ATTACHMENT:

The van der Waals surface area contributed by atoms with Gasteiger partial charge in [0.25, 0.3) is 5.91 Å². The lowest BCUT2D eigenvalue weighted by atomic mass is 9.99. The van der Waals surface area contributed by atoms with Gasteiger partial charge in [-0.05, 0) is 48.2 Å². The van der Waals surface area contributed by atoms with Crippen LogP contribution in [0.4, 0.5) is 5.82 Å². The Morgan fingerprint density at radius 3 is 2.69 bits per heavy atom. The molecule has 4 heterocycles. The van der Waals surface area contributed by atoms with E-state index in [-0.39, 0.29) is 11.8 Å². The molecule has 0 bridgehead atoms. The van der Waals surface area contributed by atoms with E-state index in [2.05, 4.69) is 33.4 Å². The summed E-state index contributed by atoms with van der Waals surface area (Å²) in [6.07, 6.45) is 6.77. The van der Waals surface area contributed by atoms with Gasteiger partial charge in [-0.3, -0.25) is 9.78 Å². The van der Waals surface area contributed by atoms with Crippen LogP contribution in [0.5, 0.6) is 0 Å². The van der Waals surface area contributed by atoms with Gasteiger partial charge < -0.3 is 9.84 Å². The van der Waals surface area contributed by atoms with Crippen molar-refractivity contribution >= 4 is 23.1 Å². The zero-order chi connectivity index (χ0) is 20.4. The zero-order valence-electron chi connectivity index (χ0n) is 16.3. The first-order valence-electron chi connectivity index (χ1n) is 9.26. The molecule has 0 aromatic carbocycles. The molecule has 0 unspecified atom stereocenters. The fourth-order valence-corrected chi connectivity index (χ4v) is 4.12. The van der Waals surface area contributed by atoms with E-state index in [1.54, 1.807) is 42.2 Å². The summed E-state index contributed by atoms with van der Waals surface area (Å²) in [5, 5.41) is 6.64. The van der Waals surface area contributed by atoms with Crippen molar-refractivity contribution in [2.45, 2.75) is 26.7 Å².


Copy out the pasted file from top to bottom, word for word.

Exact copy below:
The van der Waals surface area contributed by atoms with Gasteiger partial charge in [0.25, 0.3) is 5.91 Å². The lowest BCUT2D eigenvalue weighted by atomic mass is 9.99. The van der Waals surface area contributed by atoms with Gasteiger partial charge in [-0.05, 0) is 48.2 Å². The van der Waals surface area contributed by atoms with Crippen LogP contribution in [0.4, 0.5) is 5.82 Å². The Morgan fingerprint density at radius 3 is 2.69 bits per heavy atom. The molecule has 4 heterocycles. The van der Waals surface area contributed by atoms with E-state index in [-0.39, 0.29) is 11.8 Å². The molecule has 0 bridgehead atoms. The van der Waals surface area contributed by atoms with E-state index in [2.05, 4.69) is 33.4 Å². The summed E-state index contributed by atoms with van der Waals surface area (Å²) in [6.07, 6.45) is 6.77. The van der Waals surface area contributed by atoms with Gasteiger partial charge in [-0.3, -0.25) is 9.78 Å². The van der Waals surface area contributed by atoms with Crippen LogP contribution in [0.5, 0.6) is 0 Å². The van der Waals surface area contributed by atoms with Gasteiger partial charge < -0.3 is 9.84 Å². The van der Waals surface area contributed by atoms with Crippen molar-refractivity contribution >= 4 is 23.1 Å². The zero-order chi connectivity index (χ0) is 20.4. The zero-order valence-electron chi connectivity index (χ0n) is 16.3. The first-order valence-electron chi connectivity index (χ1n) is 9.26. The molecule has 0 aromatic carbocycles. The molecule has 0 unspecified atom stereocenters. The fourth-order valence-corrected chi connectivity index (χ4v) is 4.12. The van der Waals surface area contributed by atoms with E-state index in [1.54, 1.807) is 42.2 Å². The summed E-state index contributed by atoms with van der Waals surface area (Å²) in [5, 5.41) is 6.64. The van der Waals surface area contributed by atoms with Crippen molar-refractivity contribution in [2.45, 2.75) is 26.7 Å².